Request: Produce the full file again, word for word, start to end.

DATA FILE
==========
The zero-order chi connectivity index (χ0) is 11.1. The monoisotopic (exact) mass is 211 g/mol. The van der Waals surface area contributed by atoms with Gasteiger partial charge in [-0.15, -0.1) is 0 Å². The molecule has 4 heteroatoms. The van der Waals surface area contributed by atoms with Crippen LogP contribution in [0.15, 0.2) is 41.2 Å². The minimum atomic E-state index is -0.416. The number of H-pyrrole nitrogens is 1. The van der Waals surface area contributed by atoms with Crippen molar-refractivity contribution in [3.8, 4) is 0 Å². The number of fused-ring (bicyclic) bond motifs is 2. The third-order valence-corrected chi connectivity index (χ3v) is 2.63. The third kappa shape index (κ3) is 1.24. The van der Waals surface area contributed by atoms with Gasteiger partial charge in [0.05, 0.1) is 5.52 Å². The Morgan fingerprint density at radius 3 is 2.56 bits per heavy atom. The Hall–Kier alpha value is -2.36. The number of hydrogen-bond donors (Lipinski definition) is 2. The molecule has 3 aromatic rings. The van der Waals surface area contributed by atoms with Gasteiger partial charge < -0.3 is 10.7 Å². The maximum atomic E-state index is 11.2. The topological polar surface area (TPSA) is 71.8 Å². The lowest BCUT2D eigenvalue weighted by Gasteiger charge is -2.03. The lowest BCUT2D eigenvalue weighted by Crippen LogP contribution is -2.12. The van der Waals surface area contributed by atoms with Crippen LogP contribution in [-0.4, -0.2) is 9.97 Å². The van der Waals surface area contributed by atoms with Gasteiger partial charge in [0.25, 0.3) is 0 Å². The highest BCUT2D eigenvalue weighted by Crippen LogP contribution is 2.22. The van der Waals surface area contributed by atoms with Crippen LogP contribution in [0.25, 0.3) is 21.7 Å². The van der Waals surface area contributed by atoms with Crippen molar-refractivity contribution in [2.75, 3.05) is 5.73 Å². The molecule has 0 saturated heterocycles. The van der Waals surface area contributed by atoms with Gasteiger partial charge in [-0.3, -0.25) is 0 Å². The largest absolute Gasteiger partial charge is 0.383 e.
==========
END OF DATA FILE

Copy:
The zero-order chi connectivity index (χ0) is 11.1. The monoisotopic (exact) mass is 211 g/mol. The van der Waals surface area contributed by atoms with Gasteiger partial charge in [-0.15, -0.1) is 0 Å². The molecule has 4 heteroatoms. The van der Waals surface area contributed by atoms with Crippen LogP contribution in [0.15, 0.2) is 41.2 Å². The minimum atomic E-state index is -0.416. The number of H-pyrrole nitrogens is 1. The van der Waals surface area contributed by atoms with Crippen molar-refractivity contribution in [3.8, 4) is 0 Å². The number of fused-ring (bicyclic) bond motifs is 2. The third-order valence-corrected chi connectivity index (χ3v) is 2.63. The third kappa shape index (κ3) is 1.24. The van der Waals surface area contributed by atoms with Gasteiger partial charge in [0.05, 0.1) is 5.52 Å². The Morgan fingerprint density at radius 3 is 2.56 bits per heavy atom. The Hall–Kier alpha value is -2.36. The number of hydrogen-bond donors (Lipinski definition) is 2. The molecule has 3 aromatic rings. The van der Waals surface area contributed by atoms with Gasteiger partial charge < -0.3 is 10.7 Å². The maximum atomic E-state index is 11.2. The topological polar surface area (TPSA) is 71.8 Å². The lowest BCUT2D eigenvalue weighted by Gasteiger charge is -2.03. The lowest BCUT2D eigenvalue weighted by Crippen LogP contribution is -2.12. The van der Waals surface area contributed by atoms with Crippen LogP contribution in [-0.4, -0.2) is 9.97 Å². The van der Waals surface area contributed by atoms with Gasteiger partial charge in [0.25, 0.3) is 0 Å². The highest BCUT2D eigenvalue weighted by Crippen LogP contribution is 2.22. The van der Waals surface area contributed by atoms with Crippen LogP contribution in [0.25, 0.3) is 21.7 Å². The van der Waals surface area contributed by atoms with Crippen molar-refractivity contribution in [2.75, 3.05) is 5.73 Å². The molecule has 0 saturated heterocycles. The van der Waals surface area contributed by atoms with Gasteiger partial charge in [-0.3, -0.25) is 0 Å². The largest absolute Gasteiger partial charge is 0.383 e.